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Between Desire and PleasureA Deleuzian Theory of Sexuality$
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Frida Beckman

Print publication date: 2013

Print ISBN-13: 9780748645923

Published to Edinburgh Scholarship Online: September 2013

DOI: 10.3366/edinburgh/9780748645923.001.0001

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Disabling Sex: Inventing a People who are Missing

Disabling Sex: Inventing a People who are Missing

Chapter:
(p.98) 5 Disabling Sex: Inventing a People who are Missing
Source:
Between Desire and Pleasure
Author(s):

Frida Beckman

Publisher:
Edinburgh University Press
DOI:10.3366/edinburgh/9780748645923.003.0006

This chapter investigates how discourses on disability may assist the reconsideration of Deleuze’s understanding of sexual pleasure. Deleuze critiques the hierarchal organisation of bodies and their facialisation through social, political and gendered functions, and yet, a closer look at the rerouting of sexual pleasures of anomalous bodies suggests that his rejection of the orgasm rests also on ableist assumptions about how bodies work. Employing Deleuzian concepts such as becoming and faciality, this chapter analyses the ‘disabling’ of sexuality, that is, the way that sexual pleasure is hijacked by cultural, political, commercial and medical discourses. At the same time, reading Deleuze through discourses on disability makes it possible to ask if bodies that, in different ways, fail to function according to predetermined standards can express more productive relations between the orgasm and the body than the one Deleuze envisions.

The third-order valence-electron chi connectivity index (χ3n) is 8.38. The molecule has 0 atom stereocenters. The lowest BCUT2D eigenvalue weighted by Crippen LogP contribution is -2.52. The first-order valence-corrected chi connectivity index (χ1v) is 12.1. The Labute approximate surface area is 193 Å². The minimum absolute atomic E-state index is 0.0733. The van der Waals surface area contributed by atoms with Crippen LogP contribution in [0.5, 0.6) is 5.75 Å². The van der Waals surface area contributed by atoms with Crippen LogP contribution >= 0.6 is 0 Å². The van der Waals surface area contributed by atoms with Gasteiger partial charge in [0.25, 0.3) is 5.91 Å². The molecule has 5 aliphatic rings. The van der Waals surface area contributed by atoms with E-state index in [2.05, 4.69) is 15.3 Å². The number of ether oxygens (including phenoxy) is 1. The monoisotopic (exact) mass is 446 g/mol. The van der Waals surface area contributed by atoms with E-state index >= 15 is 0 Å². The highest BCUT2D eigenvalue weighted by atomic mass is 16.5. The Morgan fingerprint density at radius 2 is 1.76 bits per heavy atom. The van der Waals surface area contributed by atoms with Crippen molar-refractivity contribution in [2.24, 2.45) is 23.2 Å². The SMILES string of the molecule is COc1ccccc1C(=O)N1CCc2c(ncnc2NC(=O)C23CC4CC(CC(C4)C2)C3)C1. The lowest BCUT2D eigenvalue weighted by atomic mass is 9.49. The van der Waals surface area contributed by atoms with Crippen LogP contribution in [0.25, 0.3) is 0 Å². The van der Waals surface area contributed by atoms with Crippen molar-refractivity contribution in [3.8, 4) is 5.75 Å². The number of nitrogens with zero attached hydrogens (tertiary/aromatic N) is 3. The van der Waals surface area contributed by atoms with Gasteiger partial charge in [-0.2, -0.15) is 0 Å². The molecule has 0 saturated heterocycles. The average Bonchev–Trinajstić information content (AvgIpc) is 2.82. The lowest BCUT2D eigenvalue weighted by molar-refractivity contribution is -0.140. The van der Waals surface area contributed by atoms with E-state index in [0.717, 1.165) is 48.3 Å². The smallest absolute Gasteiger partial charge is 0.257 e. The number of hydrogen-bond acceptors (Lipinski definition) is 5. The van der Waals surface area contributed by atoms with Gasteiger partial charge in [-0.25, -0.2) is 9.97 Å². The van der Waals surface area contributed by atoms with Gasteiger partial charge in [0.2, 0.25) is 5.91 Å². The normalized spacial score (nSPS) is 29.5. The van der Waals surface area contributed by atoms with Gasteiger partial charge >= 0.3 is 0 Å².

Keywords:   Disability, Anomalous bodies, Functionality, Normality, Medicalization, Minor literature, Faciality

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